Things to Consider Before Moving to Singapore
If you’re looking for a severe change in scenery, a great option for moving abroad is Singapore. Its dual world main city makes it attractive to expats looking for the holiday feeling everyday while still fulfilling practicalities like jobs and accommodation. Singapore stokes a variety of jobs with its business-minded environment and appreciation for information technology, while also dripping in its Asian heritage in its architecture and culture.
But before you go looking for the passport, there are some things you should be aware of if you’re thinking of moving to Singapore.
The cost of living
It should be considered that the cost of living in Singapore makes for an expensive experience. The small country has put a lot of money into its public services, including a great appreciation for public transport. This means that buying a car is not cheap. A new hatch back model will be far more expensive than the prices you would expect to see in Europe and on top of it, once you have a car, you will be hit with an additional payment to the government for a Certificate of Entitlement. This can cost almost as much as the car.
Singapore’s highly educated population also comes at a price. Expats in Singapore usually send their children to international school, due to Singapore having one of the most expensive education systems in the world, which drives up monthly spending.
How you’ll live
Expats living in Singapore are generally advised to rent a place before they buy. Being a tale of two cities, Singapore has a beautiful skyline of skyscraper buildings full of apartments, as well as traditional ornate houses holding all their Asian heritage scattered across the city. The main perk of apartment living is that most are serviced, with payment included in your monthly rent and an array of facilities like gyms and swimming pools.
Property prices can be steep in Singapore, but if you have the means, you can skip the recommended temporary lease and take a look online for a Singapore housing loan. If you get yourself a lease, you can island hop and browse home options while you work. And that is another aspect to think of.
Don’t expect to reach Singapore on a travelling visa and find a job once you’re in the country. You will be advised that it is mandatory to get a job in the country before you move. Singaporeans impressive school system makes for a fiercely competitive population of qualified employees, so forethought will be needed. But it’s not hopeless. Those who are highly educated or have strong work experience have a good shot and are welcomed.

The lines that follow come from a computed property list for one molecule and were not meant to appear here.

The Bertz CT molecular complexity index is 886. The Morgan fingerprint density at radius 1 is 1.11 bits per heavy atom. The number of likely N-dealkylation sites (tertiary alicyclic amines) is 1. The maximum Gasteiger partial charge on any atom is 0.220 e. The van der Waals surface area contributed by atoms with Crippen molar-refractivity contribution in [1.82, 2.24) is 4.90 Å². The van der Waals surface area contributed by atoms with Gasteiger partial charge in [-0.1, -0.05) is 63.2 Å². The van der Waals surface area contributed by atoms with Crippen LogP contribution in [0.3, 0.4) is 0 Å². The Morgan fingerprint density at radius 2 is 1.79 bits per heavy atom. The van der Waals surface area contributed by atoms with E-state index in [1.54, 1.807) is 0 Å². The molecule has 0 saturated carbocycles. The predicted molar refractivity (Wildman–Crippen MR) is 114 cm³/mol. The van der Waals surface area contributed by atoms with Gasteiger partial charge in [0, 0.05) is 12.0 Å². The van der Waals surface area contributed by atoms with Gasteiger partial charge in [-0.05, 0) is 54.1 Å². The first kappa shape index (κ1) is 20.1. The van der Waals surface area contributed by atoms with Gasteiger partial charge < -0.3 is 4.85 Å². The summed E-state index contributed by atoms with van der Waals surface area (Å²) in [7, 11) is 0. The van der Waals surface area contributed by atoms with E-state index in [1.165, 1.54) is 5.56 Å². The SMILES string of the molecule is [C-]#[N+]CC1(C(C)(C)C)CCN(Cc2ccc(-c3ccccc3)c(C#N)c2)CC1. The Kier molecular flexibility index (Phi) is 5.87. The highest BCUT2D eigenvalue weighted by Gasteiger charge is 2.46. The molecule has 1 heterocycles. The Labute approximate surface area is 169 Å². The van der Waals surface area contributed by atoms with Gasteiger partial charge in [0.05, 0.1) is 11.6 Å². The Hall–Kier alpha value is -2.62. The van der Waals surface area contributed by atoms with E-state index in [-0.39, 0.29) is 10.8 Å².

A significant portion of jobs available in Singapore are in banking and finance, so expect to network a lot. Rather than scanning the newspaper for ads, jobs are generally found through who you know, so work on your language skills. Singapore also has an interest in information technology so there are opportunities in IT, electric industries, and shipping.
However, if you plan to take a partner, they will need their own employment pass and cannot piggyback off of yours.
There is a lot to love about Singapore. It is a tiny country with a culture made up of the influences around it and a healthy respect for the past and future, technology and nature.
Lucky for those who struggle with a new language, English is in fact the official language of business in Singapore. This will allow you to get around without the struggle of miming out what you’re looking for. However, there is a unique local language called Singlish, and it is a result of more than 150 years of a diverse culture made up of Mandarin, Hokkien, Malay and Tamil speakers influence on the spoken English in Singapore. Must like everything else in Singapore, it is a charming hybrid of East and West, but there is a dictionary listing terms and correct usages, just in case you don’t pick it up quick enough by being there.
Being just a quick hop away from a variety of countries, Singapore has a diverse population, which means, a large variety of delicious food. The islands have three major types of local cuisine: Malay, Chinese and Indian, all of which are famously adored in the western world.
Try a bowl of curried noodles called Laska, Hainanese chicken rice or chili crabs which is hard-shell crabs cooked in gravy with a tomato and chili base. If you want to really try something new you can go for a barbecued stingray or an oyster omelet.
With this quick hop to other countries, and Singapore’s tiny landmass, long weekend trips are common. Visit the Gardens By the Bay to enjoy 250 acres of tropical plants or the Esplanade: Singapore’s answer to the Sydney Opera House. Beyond the city is various natural attractions that will take your breath away.